Oh Japan, where do we begin? Our first time to Japan was during our visa run for Korea to the southern island of Fukuoka. From those few days we knew there was something special about this place. We were instantly impressed with the beauty of this country, even from one small city. We knew we HAD to come back.
Fast forward to the end of our second year teaching in Korea, our first stop; Japan. We started our adventure a few days in Osaka sampling free Asahi beer and chowing down on street food in Dotonbori. Then we spent 10 magnificent days in Kyoto rising most days before dawn to beat the crowds at hotspots like Arashiyama Bamboo Forest and Fushimi Inari Shrine. We spent the afternoons bicycling around exploring shrine after shrine and looking for geisha’s afterdark in Gion. Our final stop would be in Tokyo where we enjoyed a magical day at and spent the days oohing and ahhing through the busy streets of Shibuya, kawaii shops in Harajuku, and the bustling vibes in Shinjuku. We even spent a day reliving our childhood dreams at Tokyo DisneySea! We had a blast and we are now going to share our impressions from our visit to Japan.
The FoodWe were a bit gluttonous in Japan. This all happened because of 100 yen sushi restaurants. When you’re in the sushi capital of the world and they are offering $1 dollar sushi plates, you don’t fool around. The highlight would be Kura Kaiten Sushi in Kyoto where every 5 plates you devoured you basically got a free penny slot casino game in front of you for a chance for a prize. It was incredible how much this influenced how much sushi we ate. We were putting back 20 plates of sushi here, at another 100 yen sushi restaurant where there was no game we quit after about 12. Like I said, Japan was a gluttonous time for us.
Sushi wasn’t the only food that tantalized our tastebuds. We are also HUGE fans of the savory and rich ramen broth from both Ichiran and Ippudo. But you really can’t go wrong with any ramen joint in Japan, they are all incredibly delicious.
We really didn’t have a bad meal in Japan to be honest. Japan is serious about their food, there is much care and precision that goes into every dish.
Something we admired, even though this was a challenge for us, was how quiet people are. Go on the subway and you can hear crickets. No one is talking, people aren’t glued to their phones either, they are just sitting peacefully or reading manga. It was quite soothing, but difficult for me as I am a chatty Cathy and use this time to make small talk. We also never heard anyone yelling on the streets. When we stayed at our Airbnb we were in apartment buildings with locals. We never once heard footsteps, doors shut, talking, or anything from neighbors’ nextdoor, above, or below us. It was so quiet!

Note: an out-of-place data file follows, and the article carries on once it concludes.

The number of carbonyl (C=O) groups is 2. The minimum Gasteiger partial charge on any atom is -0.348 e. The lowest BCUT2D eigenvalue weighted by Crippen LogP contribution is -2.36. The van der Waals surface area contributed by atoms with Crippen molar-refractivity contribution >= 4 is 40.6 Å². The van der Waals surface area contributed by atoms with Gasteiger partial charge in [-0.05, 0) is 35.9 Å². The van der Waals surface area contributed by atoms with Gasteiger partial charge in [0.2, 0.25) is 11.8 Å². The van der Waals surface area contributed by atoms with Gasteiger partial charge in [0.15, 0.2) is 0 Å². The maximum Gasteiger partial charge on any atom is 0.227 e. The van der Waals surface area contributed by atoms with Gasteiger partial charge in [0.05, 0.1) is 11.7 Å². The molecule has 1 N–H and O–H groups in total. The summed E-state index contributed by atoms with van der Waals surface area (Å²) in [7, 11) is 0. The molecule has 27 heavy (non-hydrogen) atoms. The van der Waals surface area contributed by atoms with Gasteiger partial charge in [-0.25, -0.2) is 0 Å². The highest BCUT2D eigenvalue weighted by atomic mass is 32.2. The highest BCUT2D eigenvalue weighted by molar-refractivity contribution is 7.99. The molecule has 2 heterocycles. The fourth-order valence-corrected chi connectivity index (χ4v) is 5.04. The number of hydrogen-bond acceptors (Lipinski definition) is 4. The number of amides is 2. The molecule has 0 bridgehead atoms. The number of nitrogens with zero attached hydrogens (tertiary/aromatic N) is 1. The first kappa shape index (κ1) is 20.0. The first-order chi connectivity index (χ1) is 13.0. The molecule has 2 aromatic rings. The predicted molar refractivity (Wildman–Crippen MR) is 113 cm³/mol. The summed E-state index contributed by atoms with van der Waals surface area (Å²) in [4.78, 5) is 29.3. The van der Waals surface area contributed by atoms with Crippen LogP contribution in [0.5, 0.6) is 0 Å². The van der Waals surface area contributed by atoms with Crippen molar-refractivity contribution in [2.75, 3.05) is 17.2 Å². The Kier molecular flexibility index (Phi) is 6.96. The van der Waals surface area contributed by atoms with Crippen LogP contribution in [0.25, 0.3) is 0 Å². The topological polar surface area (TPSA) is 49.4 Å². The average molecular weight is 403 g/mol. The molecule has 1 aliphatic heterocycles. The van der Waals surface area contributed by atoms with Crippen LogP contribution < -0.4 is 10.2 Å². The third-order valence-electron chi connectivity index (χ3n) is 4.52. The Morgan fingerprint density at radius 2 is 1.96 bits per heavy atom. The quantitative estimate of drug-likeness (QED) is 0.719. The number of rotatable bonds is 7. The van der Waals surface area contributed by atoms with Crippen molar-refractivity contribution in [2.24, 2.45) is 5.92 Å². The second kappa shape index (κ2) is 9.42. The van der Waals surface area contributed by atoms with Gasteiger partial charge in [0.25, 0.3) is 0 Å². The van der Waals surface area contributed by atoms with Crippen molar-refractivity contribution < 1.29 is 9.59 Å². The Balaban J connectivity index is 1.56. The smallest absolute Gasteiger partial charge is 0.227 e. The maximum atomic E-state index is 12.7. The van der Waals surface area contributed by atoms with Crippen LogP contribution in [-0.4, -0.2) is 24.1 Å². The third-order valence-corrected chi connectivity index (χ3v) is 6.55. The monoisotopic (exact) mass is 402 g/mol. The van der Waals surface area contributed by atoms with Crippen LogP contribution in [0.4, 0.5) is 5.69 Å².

The last thing we are going to note here would be the bicycle culture. Many people get by via bicycle in the cities we visited and we loved it. We ended up having bikes for our 10 days in Kyoto and it was the best decision ever. We were able to get around quickly, catch a nice breeze from the scorching humid weather, explore more of the surrounding area, and be a little more environmentally friendly. Drivers and locals all respect cyclists, I never once felt like a taxi or bus was going to run me down like I’ve felt in Seoul. I felt safe on the bicycle and would do it all over again.
Overall we found the locals to be very friendly if you needed help. Even though we stood out as westerners, there was no gawking or pointing like we’ve experienced in Korea. The only weird experience we had was with a westerner who worked as an Airbnb liason in Kyoto. She was overly cautious and warned us of every rule and law in Japan. She told us if we get lost then the locals would call the cops on us, if we didn’t have a printed out map taxi drivers would get lost and charge us hundreds of dollars and it would be our fault, and if we were early our late to our appointment to pick up our key to our Airbnb we would be charged $35. She was INTENSE and kind of freaked us out. We experienced the complete opposite. People were more than happy to help us navigate the tricky subway transfers and see that we got off on the right stop.
One of the first things we observed about Japan was how clean it was. We were just coming from Korea where you have to HUNT for a public garbage can and where the streets are filled with litter that gets picked up daily. Even though we love Seoul, we hated this about Korea, trash EVERYWHERE. Japan’s streets, alleyways, busy promenades were all trash free. Trash cans were easier to find and even if there wasn’t one you wouldn’t see people littering the ground with trash. Korea is where we happened to be right before this, but the streets in Tokyo are cleaner than most major cities we have ever visited in the world.One thing we found charming would be that the subways and taxis all looked retro. They seriously looked perfectly preserved and well maintained from the 60s or 70s. The subways even had green velour upholstery on the seats that look like something you would find in your grandpa’s house. We loved it. We also loved how beautiful the traditional kimono was on all the women wearing, from tourists to locals. Each shrine we visited were similar but all unique and beautiful in their own way. It just seemed like so much thought went into all the details here and everything was aesthetically appealing to the eye.
Overall, we had a blast in Japan. We didn’t get to see nearly everything we wanted to see and every place we went were places we would love to revisit one day. Next time we want to plan to see Shirakawago in the winter, the snow monkeys warming up in the hot springs, Mt. Fuji, and Okinawa. Bobo and Chichi will be back Japan!
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